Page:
skip navigation


Register for Latest Research

Stay Informed
Register with NCJRS to receive NCJRS's biweekly e-newsletter JUSTINFO and additional periodic emails from NCJRS and the NCJRS federal sponsors that highlight the latest research published or sponsored by the Office of Justice Programs.

NCJRS Abstract

The document referenced below is part of the NCJRS Virtual Library collection. To conduct further searches of the collection, visit the Virtual Library. See the Obtain Documents page for direction on how to access resources online, via mail, through interlibrary loans, or in a local library.


NCJ Number: 120125 Find in a Library
Title: Crime, Justice and Politics in Contemporary Tanzania: State Power in an Underdeveloped Social Formation
Journal: International Journal of the Sociology of Law  Volume:17  Issue:3  Dated:(August 1989)  Pages:247-271
Author(s): L P Shaidi
Date Published: 1989
Page Count: 25
Type: Legislation/Policy Analysis
Format: Article
Language: English
Country: United Kingdom
Annotation: The policies and laws having significant impact on the development of criminal law in post-colonial Tanzania are examined, with special emphasis on social control and labor questions.
Abstract: After obtaining independence from Great Britain in 1961, Tanzania, with a population consisting of 90 percent peasants, moved toward socialism. In 1967, with the Arusha Declaration, the government asserted its desire to build a socialist State. Since that time, however, Tanzania's economic growth has been severely hampered by scarce foreign exchange resources, and in an attempt to control its disappointed and restless population, the government has relied on preventive detention law and coercive police and paramilitary groups. Minimum sentences legislation is discussed, along with vagrancy and human resources deployment laws, which repatriate the unemployed from the cities to rural areas to work on sisal and tea plantations. The Penal Code was amended in 1983 to further deal with vagrants and the unemployed. Criminal sanctions, in the form of bye-laws, exist to enforce farming and other agricultural activities. The author concludes that Tanzania's economic and criminal justice system can be improved only by an agrarian revolution that renders the country less vulnerable to international capitalism. 12 footnotes.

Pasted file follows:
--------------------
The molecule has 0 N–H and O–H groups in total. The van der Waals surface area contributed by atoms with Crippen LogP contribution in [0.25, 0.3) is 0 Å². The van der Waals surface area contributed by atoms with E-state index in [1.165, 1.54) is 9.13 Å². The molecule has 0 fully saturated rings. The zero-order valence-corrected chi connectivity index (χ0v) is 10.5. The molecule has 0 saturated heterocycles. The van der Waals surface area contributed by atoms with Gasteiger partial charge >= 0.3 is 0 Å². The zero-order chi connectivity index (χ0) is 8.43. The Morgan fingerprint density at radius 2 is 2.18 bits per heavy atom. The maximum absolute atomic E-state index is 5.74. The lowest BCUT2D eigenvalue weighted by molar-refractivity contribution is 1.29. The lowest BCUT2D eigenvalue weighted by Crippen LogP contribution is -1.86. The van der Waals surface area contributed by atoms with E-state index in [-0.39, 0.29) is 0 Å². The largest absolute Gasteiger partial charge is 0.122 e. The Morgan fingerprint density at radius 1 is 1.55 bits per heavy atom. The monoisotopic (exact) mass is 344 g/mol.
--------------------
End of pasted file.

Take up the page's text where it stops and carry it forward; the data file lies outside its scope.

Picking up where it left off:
Main Term(s): Foreign criminal justice systems
Index Term(s): Criminal codes; Criminal law; United Republic of Tanzania
To cite this abstract, use the following link:

*A link to the full-text document is provided whenever possible. For documents not available online, a link to the publisher's website is provided. Tell us how you use the NCJRS Library and Abstracts Database - send us your feedback.